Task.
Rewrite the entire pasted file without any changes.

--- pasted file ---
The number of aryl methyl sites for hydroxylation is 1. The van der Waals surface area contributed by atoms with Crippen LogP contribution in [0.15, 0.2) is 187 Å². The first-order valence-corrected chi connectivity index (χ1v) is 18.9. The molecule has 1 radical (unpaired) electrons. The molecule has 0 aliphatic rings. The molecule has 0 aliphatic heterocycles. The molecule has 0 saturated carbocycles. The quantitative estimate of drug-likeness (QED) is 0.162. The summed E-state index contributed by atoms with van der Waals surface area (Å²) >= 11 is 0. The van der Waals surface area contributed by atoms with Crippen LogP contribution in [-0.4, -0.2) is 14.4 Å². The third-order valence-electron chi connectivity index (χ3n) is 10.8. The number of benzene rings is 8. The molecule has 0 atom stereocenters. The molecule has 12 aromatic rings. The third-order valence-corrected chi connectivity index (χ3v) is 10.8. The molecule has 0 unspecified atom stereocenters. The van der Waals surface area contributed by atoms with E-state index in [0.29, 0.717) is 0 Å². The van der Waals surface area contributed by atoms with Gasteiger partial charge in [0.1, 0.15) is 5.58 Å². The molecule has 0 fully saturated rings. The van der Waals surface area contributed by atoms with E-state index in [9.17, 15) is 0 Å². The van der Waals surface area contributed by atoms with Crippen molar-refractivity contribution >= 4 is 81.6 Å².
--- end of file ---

The number of aryl methyl sites for hydroxylation is 1. The van der Waals surface area contributed by atoms with Crippen LogP contribution in [0.15, 0.2) is 187 Å². The first-order valence-corrected chi connectivity index (χ1v) is 18.9. The molecule has 1 radical (unpaired) electrons. The molecule has 0 aliphatic rings. The molecule has 0 aliphatic heterocycles. The molecule has 0 saturated carbocycles. The quantitative estimate of drug-likeness (QED) is 0.162. The summed E-state index contributed by atoms with van der Waals surface area (Å²) >= 11 is 0. The van der Waals surface area contributed by atoms with Crippen LogP contribution in [-0.4, -0.2) is 14.4 Å². The third-order valence-electron chi connectivity index (χ3n) is 10.8. The number of benzene rings is 8. The molecule has 0 atom stereocenters. The molecule has 12 aromatic rings. The third-order valence-corrected chi connectivity index (χ3v) is 10.8. The molecule has 0 unspecified atom stereocenters. The van der Waals surface area contributed by atoms with E-state index in [0.29, 0.717) is 0 Å². The van der Waals surface area contributed by atoms with Gasteiger partial charge in [0.1, 0.15) is 5.58 Å². The molecule has 0 fully saturated rings. The van der Waals surface area contributed by atoms with E-state index in [9.17, 15) is 0 Å². The van der Waals surface area contributed by atoms with Crippen molar-refractivity contribution >= 4 is 81.6 Å².